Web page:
Check out GoingGreenSolutions for more great ideas.
2 - EAT FRESH & LOCAL
Fresh fruit and vegetables come in their own, natural, biodegradable packaging. Eating more fresh produce is not only great for the planet, but your body will love you for it too.
Buying fruit and vegetables that are in season and locally sourced will reduce your carbon footprint by cutting down on transport-associated fossil fuels. Check out what's in season now. Sure, oranges are awesome in Summer but remember, they're a winter fruit. So if you must have them, try to buy Australian grown oranges (but remember, they'll have been refrigerated since last winter - which isn't great either) but steer clear of the imported ones.
Replacing imported products with locally sourced options will also reduce your carbon footprint. Take wine for example; Europeans love our wine and we like theirs. It makes no sense. So save the French wine for the super-special occasions (like a 50th) and support our local (excellent) wine industry instead. And when the waiter asks 'tap or sparkling?' just go the tap! (And maybe speak your mind a little and give them a hard time if they only offer imported bottled water.)
3 - START COMPOSTING
On average, Australian households throw away one tonne or $3.5k worth of organic material every year. Roughly 1/3 of our average household waste. So take it out of the waste stream, put it back into the natural nutrient cycle and stop that extra bulk and wasted nutrients going to landfill.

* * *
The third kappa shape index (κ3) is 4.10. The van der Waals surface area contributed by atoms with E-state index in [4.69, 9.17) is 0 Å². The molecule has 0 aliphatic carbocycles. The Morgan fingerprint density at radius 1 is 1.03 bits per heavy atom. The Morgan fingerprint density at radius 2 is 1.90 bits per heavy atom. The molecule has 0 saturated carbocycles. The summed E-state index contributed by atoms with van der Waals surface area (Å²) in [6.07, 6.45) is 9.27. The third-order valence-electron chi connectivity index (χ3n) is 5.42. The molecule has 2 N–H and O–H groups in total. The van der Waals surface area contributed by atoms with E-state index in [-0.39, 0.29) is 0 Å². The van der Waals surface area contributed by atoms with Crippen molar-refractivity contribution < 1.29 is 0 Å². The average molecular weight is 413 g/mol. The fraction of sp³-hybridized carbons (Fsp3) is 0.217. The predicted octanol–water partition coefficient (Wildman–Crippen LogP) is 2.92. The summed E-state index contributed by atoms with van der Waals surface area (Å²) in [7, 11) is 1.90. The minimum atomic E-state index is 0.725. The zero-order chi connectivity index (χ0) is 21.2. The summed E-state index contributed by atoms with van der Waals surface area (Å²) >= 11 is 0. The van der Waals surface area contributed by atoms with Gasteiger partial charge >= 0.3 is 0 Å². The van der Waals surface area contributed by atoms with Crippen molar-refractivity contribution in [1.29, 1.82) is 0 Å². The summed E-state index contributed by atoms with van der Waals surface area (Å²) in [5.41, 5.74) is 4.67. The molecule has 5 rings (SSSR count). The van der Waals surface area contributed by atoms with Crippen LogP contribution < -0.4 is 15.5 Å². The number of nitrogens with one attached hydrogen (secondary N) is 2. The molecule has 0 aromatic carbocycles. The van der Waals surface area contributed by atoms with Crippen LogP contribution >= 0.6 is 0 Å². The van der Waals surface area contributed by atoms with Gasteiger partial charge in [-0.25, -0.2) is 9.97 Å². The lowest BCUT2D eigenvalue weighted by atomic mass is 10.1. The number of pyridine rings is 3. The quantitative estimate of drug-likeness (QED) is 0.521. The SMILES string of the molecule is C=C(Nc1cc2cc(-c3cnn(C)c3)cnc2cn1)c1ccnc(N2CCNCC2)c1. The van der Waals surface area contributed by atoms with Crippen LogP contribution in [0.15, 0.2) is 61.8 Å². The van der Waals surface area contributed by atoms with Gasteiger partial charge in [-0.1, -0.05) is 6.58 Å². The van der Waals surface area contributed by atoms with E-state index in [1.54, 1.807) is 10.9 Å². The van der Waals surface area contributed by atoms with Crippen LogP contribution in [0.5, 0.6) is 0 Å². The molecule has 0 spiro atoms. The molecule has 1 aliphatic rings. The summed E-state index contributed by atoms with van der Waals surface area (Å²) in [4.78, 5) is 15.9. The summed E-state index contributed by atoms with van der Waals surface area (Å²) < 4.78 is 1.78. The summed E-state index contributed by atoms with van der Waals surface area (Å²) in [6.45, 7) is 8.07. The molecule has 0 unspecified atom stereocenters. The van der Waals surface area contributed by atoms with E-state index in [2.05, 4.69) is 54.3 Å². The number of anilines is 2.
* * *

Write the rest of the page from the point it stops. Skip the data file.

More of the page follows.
If you don’t have a yard, grab a small composting bucket to put on your balcony. Or make your own non-plastic version from a container you already have.
4 - CHOOSE REUSABLES
In the kitchen, swap your cling-wrap for reusable bees-wax or silicone food wraps. Keep a set of bamboo or corn starch cutlery with you and say ‘no thanks’ to plastic forks in the food court. Get yourself some reusable produce bags to use for your apples and oranges when you’re at the grocer. (Or reuse bread bags - you'll be surprised at how robust they are.) Dust-off the reusable coffee cup you bought two years ago and start using it again. Or go past the office kitchen to grab a mug when you head for your 10am coffee fix.
Got a handyman job to do? Try to borrow the tools you need instead of buying. Even if what you need to do the job is cheap. If you’re unlikely to re-use it, ask around. The home improvement industry puts a massive strain on the planet. And chances are a friend has exactly what you need sitting in their garage gathering dust.
5 - SWITCH TO GREEN
Coal power is cheap, but it’s not sustainable. By buying green power, your supplier is obligated to invest your extra dollars into green power. As demand for green power increases, so will the supply. And the more supply, the cheaper it will become.
If your supplier doesn't offer green power, change to one that does. And tell your old provider why you're leaving.
Ditch the car too if you can. The planet, your wallet and your health will love you for it.
Transport is Australia’s third-largest source of greenhouse gas emissions (increasing nearly 60% since 1990, more than any other sector) and cars are responsible for roughly half this. Emitting about the same CO2 as Queensland’s entire electricity supply.
Considering the average car sits unused for more than 90% of the time, carries on average just one and a half people and costs, on average, $10,000 per year to own and run. It's a surprise that most of us think we couldn't possibly live without one.
So leave the car at home and walk or catch public transport. Instead of getting in the car to head to the shopping centre, walk to your local high street and support your local community businesses. Try life without a car and if it works for you, sell it and subscribe to a car-share service instead.